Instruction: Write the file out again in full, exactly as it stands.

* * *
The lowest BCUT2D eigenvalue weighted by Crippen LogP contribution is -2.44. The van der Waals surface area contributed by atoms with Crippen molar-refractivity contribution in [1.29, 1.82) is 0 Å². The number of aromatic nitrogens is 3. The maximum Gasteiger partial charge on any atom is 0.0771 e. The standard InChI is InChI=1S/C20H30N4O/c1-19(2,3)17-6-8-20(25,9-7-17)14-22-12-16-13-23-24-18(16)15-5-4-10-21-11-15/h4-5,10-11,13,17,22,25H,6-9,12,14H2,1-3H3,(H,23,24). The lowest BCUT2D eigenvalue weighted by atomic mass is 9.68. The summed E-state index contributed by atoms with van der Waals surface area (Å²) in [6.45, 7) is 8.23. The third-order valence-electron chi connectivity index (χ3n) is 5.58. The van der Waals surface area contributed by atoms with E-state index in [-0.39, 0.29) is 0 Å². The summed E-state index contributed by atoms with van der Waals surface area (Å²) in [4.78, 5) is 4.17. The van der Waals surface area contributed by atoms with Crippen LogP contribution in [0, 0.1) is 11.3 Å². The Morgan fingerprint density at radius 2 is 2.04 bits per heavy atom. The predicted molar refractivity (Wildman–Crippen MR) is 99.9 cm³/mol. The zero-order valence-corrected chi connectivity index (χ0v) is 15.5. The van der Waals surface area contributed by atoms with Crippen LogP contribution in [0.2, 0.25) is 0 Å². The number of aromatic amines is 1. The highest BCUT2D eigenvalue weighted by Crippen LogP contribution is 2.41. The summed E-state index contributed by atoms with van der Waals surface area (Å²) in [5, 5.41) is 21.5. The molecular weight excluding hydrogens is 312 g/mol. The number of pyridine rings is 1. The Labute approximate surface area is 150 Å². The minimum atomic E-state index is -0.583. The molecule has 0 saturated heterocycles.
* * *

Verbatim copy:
The lowest BCUT2D eigenvalue weighted by Crippen LogP contribution is -2.44. The van der Waals surface area contributed by atoms with Crippen molar-refractivity contribution in [1.29, 1.82) is 0 Å². The number of aromatic nitrogens is 3. The maximum Gasteiger partial charge on any atom is 0.0771 e. The standard InChI is InChI=1S/C20H30N4O/c1-19(2,3)17-6-8-20(25,9-7-17)14-22-12-16-13-23-24-18(16)15-5-4-10-21-11-15/h4-5,10-11,13,17,22,25H,6-9,12,14H2,1-3H3,(H,23,24). The lowest BCUT2D eigenvalue weighted by atomic mass is 9.68. The summed E-state index contributed by atoms with van der Waals surface area (Å²) in [6.45, 7) is 8.23. The third-order valence-electron chi connectivity index (χ3n) is 5.58. The van der Waals surface area contributed by atoms with E-state index in [-0.39, 0.29) is 0 Å². The summed E-state index contributed by atoms with van der Waals surface area (Å²) in [4.78, 5) is 4.17. The van der Waals surface area contributed by atoms with Crippen LogP contribution in [0, 0.1) is 11.3 Å². The Morgan fingerprint density at radius 2 is 2.04 bits per heavy atom. The predicted molar refractivity (Wildman–Crippen MR) is 99.9 cm³/mol. The zero-order valence-corrected chi connectivity index (χ0v) is 15.5. The van der Waals surface area contributed by atoms with Crippen LogP contribution in [0.2, 0.25) is 0 Å². The number of aromatic amines is 1. The highest BCUT2D eigenvalue weighted by Crippen LogP contribution is 2.41. The summed E-state index contributed by atoms with van der Waals surface area (Å²) in [5, 5.41) is 21.5. The molecular weight excluding hydrogens is 312 g/mol. The number of pyridine rings is 1. The Labute approximate surface area is 150 Å². The minimum atomic E-state index is -0.583. The molecule has 0 saturated heterocycles.